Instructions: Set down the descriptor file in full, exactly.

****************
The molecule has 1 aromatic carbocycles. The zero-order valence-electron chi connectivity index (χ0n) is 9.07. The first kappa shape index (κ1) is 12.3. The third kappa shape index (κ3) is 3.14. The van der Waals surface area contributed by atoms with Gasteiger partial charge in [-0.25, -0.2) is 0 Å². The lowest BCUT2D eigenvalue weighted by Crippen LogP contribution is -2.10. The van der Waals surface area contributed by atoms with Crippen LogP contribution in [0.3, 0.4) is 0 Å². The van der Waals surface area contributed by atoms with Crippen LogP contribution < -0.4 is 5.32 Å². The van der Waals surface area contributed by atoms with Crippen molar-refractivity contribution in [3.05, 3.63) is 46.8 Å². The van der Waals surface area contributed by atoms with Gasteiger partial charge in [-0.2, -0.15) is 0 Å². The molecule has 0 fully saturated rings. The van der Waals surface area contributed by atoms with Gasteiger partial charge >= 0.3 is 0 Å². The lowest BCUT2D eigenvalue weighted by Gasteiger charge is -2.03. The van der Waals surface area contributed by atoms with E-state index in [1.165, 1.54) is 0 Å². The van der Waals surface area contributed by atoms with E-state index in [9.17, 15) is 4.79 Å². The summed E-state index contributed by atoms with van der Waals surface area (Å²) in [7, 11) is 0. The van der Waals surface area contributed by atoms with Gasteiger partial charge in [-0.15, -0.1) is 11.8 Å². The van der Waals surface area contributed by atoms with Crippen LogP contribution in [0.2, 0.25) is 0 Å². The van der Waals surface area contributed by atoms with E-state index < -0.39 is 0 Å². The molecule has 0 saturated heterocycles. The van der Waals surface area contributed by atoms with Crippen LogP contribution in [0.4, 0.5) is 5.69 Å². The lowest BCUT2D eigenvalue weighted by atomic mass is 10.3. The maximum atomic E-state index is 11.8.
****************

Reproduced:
The molecule has 1 aromatic carbocycles. The zero-order valence-electron chi connectivity index (χ0n) is 9.07. The first kappa shape index (κ1) is 12.3. The third kappa shape index (κ3) is 3.14. The van der Waals surface area contributed by atoms with Gasteiger partial charge in [-0.25, -0.2) is 0 Å². The lowest BCUT2D eigenvalue weighted by Crippen LogP contribution is -2.10. The van der Waals surface area contributed by atoms with Crippen LogP contribution in [0.3, 0.4) is 0 Å². The van der Waals surface area contributed by atoms with Crippen LogP contribution < -0.4 is 5.32 Å². The van der Waals surface area contributed by atoms with Crippen molar-refractivity contribution in [3.05, 3.63) is 46.8 Å². The van der Waals surface area contributed by atoms with Gasteiger partial charge in [-0.2, -0.15) is 0 Å². The molecule has 0 fully saturated rings. The van der Waals surface area contributed by atoms with Gasteiger partial charge >= 0.3 is 0 Å². The lowest BCUT2D eigenvalue weighted by Gasteiger charge is -2.03. The van der Waals surface area contributed by atoms with E-state index in [1.165, 1.54) is 0 Å². The van der Waals surface area contributed by atoms with E-state index in [9.17, 15) is 4.79 Å². The summed E-state index contributed by atoms with van der Waals surface area (Å²) in [7, 11) is 0. The van der Waals surface area contributed by atoms with Gasteiger partial charge in [-0.15, -0.1) is 11.8 Å². The van der Waals surface area contributed by atoms with Crippen LogP contribution in [0.2, 0.25) is 0 Å². The van der Waals surface area contributed by atoms with E-state index < -0.39 is 0 Å². The molecule has 0 saturated heterocycles. The van der Waals surface area contributed by atoms with Crippen LogP contribution in [0.4, 0.5) is 5.69 Å². The lowest BCUT2D eigenvalue weighted by atomic mass is 10.3. The maximum atomic E-state index is 11.8.